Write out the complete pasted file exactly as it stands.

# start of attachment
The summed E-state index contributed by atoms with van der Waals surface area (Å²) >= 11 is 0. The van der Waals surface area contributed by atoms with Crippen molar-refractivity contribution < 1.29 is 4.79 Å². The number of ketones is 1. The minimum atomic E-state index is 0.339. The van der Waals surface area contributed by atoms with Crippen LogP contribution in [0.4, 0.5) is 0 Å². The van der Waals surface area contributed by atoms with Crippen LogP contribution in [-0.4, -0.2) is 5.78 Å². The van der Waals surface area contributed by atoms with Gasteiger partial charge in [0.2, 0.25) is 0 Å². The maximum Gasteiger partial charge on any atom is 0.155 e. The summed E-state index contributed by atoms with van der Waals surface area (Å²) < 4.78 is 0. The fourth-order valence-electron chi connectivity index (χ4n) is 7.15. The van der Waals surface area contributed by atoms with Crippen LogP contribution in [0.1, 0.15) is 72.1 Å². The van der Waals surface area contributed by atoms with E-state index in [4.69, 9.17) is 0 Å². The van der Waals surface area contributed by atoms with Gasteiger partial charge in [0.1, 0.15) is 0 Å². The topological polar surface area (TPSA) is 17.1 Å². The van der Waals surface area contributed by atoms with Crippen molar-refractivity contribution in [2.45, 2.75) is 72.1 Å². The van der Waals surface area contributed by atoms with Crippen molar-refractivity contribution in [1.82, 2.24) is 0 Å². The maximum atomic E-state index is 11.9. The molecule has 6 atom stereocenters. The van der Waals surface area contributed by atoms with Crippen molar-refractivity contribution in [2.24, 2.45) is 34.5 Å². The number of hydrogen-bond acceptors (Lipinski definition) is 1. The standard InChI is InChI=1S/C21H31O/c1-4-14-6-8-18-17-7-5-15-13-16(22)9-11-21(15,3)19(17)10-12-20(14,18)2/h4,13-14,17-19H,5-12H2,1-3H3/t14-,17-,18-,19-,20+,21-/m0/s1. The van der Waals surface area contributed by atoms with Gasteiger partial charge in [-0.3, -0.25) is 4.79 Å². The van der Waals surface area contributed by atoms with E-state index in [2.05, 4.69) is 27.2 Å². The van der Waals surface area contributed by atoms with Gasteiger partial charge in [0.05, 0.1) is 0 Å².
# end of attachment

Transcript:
The summed E-state index contributed by atoms with van der Waals surface area (Å²) >= 11 is 0. The van der Waals surface area contributed by atoms with Crippen molar-refractivity contribution < 1.29 is 4.79 Å². The number of ketones is 1. The minimum atomic E-state index is 0.339. The van der Waals surface area contributed by atoms with Crippen LogP contribution in [0.4, 0.5) is 0 Å². The van der Waals surface area contributed by atoms with Crippen LogP contribution in [-0.4, -0.2) is 5.78 Å². The van der Waals surface area contributed by atoms with Gasteiger partial charge in [0.2, 0.25) is 0 Å². The maximum Gasteiger partial charge on any atom is 0.155 e. The summed E-state index contributed by atoms with van der Waals surface area (Å²) < 4.78 is 0. The fourth-order valence-electron chi connectivity index (χ4n) is 7.15. The van der Waals surface area contributed by atoms with Crippen LogP contribution in [0.1, 0.15) is 72.1 Å². The van der Waals surface area contributed by atoms with E-state index in [4.69, 9.17) is 0 Å². The van der Waals surface area contributed by atoms with Gasteiger partial charge in [0.1, 0.15) is 0 Å². The topological polar surface area (TPSA) is 17.1 Å². The van der Waals surface area contributed by atoms with Crippen molar-refractivity contribution in [2.45, 2.75) is 72.1 Å². The van der Waals surface area contributed by atoms with Crippen molar-refractivity contribution in [1.82, 2.24) is 0 Å². The maximum atomic E-state index is 11.9. The molecule has 6 atom stereocenters. The van der Waals surface area contributed by atoms with Crippen molar-refractivity contribution in [2.24, 2.45) is 34.5 Å². The number of hydrogen-bond acceptors (Lipinski definition) is 1. The standard InChI is InChI=1S/C21H31O/c1-4-14-6-8-18-17-7-5-15-13-16(22)9-11-21(15,3)19(17)10-12-20(14,18)2/h4,13-14,17-19H,5-12H2,1-3H3/t14-,17-,18-,19-,20+,21-/m0/s1. The van der Waals surface area contributed by atoms with Gasteiger partial charge in [-0.3, -0.25) is 4.79 Å². The van der Waals surface area contributed by atoms with E-state index in [2.05, 4.69) is 27.2 Å². The van der Waals surface area contributed by atoms with Gasteiger partial charge in [0.05, 0.1) is 0 Å².